To identify the difference in the number of hours of TV watching, number of TV sets, and the number of advertisements they recalled, looking specifically at women with different levels of education and weekly income, a one-way ANOVA was used. The association between hours of TV watched, having a TV set in the bedroom, and being OW or OB or having Abdominal Obesity was assessed with a Chi-square test. If the association was statistically significant (p < 0.05), the odds ratio was calculated using simple logistic regression.



Demographic data: Seven hundred and twenty one, 19 to 51 years old (mean age 29 ys), mothers participated in the study. Seventy two percent were housewives, seventeen per cent were laborers, six per cent were graduate professionals, and four per cent were tradeswomen. Eighty per cent of the fathers were laborers; twelve per cent were graduate professionals, and eight per cent tradesmen. Forty three percent of fathers and 37% of mothers had at least high school, and seventy one percent of the households had less than 500 dlls of monthly income. Similar to the income distribution at the national level8.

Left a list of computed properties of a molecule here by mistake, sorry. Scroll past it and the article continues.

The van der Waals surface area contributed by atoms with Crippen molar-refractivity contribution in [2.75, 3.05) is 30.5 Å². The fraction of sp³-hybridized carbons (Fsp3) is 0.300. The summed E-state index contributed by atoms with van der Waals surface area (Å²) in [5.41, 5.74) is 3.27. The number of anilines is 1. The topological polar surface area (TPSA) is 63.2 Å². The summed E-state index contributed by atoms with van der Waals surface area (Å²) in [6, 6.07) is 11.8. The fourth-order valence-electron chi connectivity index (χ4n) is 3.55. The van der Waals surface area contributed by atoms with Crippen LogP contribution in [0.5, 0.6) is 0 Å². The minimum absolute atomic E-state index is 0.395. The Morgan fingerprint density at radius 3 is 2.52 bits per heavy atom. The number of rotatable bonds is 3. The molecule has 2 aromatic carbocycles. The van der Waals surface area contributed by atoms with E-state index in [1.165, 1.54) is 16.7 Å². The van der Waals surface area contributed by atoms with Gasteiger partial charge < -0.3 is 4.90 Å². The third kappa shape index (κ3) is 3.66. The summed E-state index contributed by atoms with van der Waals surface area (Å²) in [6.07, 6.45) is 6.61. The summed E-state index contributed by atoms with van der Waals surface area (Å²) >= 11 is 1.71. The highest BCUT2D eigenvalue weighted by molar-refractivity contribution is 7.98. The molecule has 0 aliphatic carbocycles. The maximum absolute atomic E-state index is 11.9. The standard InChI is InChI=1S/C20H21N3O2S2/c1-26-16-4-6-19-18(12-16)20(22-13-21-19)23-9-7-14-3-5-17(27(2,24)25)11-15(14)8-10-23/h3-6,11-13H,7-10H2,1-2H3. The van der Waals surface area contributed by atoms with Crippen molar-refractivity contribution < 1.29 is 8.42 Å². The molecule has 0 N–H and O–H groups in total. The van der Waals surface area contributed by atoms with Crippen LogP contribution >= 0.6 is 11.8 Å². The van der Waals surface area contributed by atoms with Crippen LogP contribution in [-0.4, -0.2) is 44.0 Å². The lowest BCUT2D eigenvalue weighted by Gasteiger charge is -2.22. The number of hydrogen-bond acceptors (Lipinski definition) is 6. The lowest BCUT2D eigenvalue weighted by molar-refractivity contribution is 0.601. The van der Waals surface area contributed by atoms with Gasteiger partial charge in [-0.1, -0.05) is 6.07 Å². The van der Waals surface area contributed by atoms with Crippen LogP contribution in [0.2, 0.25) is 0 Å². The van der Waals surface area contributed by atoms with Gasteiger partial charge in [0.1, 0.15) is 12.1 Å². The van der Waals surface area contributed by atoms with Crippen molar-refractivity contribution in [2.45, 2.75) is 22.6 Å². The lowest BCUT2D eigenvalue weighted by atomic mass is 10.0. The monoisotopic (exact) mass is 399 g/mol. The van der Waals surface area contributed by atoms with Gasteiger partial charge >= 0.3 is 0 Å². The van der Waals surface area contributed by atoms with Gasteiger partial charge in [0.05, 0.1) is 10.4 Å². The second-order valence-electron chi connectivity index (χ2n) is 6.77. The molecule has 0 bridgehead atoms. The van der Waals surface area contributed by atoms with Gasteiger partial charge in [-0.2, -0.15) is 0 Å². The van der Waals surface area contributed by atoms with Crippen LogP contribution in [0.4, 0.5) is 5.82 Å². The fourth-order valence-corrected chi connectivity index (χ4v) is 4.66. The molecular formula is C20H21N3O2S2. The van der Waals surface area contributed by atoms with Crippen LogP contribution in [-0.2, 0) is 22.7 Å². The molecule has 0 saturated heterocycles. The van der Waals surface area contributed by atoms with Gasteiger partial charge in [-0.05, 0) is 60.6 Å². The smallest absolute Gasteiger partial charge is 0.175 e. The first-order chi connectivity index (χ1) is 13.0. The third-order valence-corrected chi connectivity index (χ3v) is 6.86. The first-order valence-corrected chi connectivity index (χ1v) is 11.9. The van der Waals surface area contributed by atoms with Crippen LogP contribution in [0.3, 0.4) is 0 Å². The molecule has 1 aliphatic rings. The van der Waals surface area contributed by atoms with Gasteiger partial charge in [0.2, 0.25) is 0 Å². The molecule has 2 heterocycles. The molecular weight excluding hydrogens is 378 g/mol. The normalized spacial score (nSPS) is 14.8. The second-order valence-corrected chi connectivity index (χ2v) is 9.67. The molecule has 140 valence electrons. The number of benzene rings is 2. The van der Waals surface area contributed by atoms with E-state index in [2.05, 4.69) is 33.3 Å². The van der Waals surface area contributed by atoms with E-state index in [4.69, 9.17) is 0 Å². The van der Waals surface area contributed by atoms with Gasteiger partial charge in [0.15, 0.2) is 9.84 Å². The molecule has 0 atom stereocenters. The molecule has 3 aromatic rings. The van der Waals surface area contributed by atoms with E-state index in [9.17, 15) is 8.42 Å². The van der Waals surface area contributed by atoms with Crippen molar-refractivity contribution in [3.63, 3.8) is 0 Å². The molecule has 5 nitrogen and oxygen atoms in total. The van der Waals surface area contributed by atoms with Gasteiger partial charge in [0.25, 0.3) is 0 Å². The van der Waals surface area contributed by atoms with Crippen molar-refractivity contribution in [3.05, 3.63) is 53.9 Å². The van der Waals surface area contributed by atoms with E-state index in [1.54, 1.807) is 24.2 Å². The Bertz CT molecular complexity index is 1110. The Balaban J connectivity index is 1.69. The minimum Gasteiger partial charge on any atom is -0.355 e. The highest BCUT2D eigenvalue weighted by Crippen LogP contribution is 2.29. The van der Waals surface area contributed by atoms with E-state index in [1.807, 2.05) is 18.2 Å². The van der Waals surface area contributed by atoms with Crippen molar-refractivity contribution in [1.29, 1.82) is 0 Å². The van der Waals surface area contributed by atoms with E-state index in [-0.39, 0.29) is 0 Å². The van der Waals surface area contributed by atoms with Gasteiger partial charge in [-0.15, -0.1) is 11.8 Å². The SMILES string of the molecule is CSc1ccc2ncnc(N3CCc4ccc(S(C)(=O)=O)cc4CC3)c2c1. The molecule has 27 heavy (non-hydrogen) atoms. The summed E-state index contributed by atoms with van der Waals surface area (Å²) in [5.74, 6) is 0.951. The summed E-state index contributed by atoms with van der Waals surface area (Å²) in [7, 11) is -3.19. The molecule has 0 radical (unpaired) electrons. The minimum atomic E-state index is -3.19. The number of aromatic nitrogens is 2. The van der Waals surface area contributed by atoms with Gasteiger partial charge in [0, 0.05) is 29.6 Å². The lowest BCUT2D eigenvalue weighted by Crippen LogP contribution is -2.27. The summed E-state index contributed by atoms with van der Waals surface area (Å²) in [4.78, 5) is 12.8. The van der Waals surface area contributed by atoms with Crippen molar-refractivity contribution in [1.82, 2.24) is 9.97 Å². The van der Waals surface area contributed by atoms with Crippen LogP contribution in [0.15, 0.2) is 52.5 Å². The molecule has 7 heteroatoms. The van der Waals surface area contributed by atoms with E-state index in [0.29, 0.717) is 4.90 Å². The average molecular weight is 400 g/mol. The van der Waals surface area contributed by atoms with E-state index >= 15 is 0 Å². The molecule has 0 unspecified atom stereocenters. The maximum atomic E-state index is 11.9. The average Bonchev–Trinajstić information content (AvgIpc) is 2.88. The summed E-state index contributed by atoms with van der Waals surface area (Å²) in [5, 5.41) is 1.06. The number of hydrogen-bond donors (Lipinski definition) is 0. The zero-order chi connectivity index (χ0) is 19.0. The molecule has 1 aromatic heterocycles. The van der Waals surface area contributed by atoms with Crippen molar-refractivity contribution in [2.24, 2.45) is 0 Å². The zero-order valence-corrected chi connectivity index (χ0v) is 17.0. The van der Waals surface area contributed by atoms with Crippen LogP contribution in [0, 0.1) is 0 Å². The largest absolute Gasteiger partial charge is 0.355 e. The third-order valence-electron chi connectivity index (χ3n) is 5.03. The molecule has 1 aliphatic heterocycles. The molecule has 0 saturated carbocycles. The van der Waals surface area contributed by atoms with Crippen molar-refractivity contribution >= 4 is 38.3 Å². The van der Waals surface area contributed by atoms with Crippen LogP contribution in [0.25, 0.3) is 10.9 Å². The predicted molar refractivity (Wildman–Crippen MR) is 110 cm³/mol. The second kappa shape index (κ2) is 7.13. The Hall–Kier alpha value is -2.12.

Anthropometric data: Overweight was 34.0 and obesity was 27%. Four hundred and twenty one children, 3 to 72 months of age (mean: 49 ± 18 months), were measured; 52% were females. Children with risk of OW were 20%, with OW 11% and with obesity 10%.

Recording of TV advertisements: A total of 245 hours of TV programming were recorded, registering a total of 10,643 advertisements, 26% of them were food ads. An average of 7 to 8 food advertisements were transmitted every 30 minutes of programming. The most frequently advertisements broadcasted were milk and milk products (17%), sweetened beverages (10%), salted snacks (9%), pastries (8.8%), sweets and chocolates (6.0%) and juices (5%).The least advertised foods in both states were fruits and vegetables (3%). Advertising of water contributed to 4% and fruit and vegetables to 3% of total food advertisings.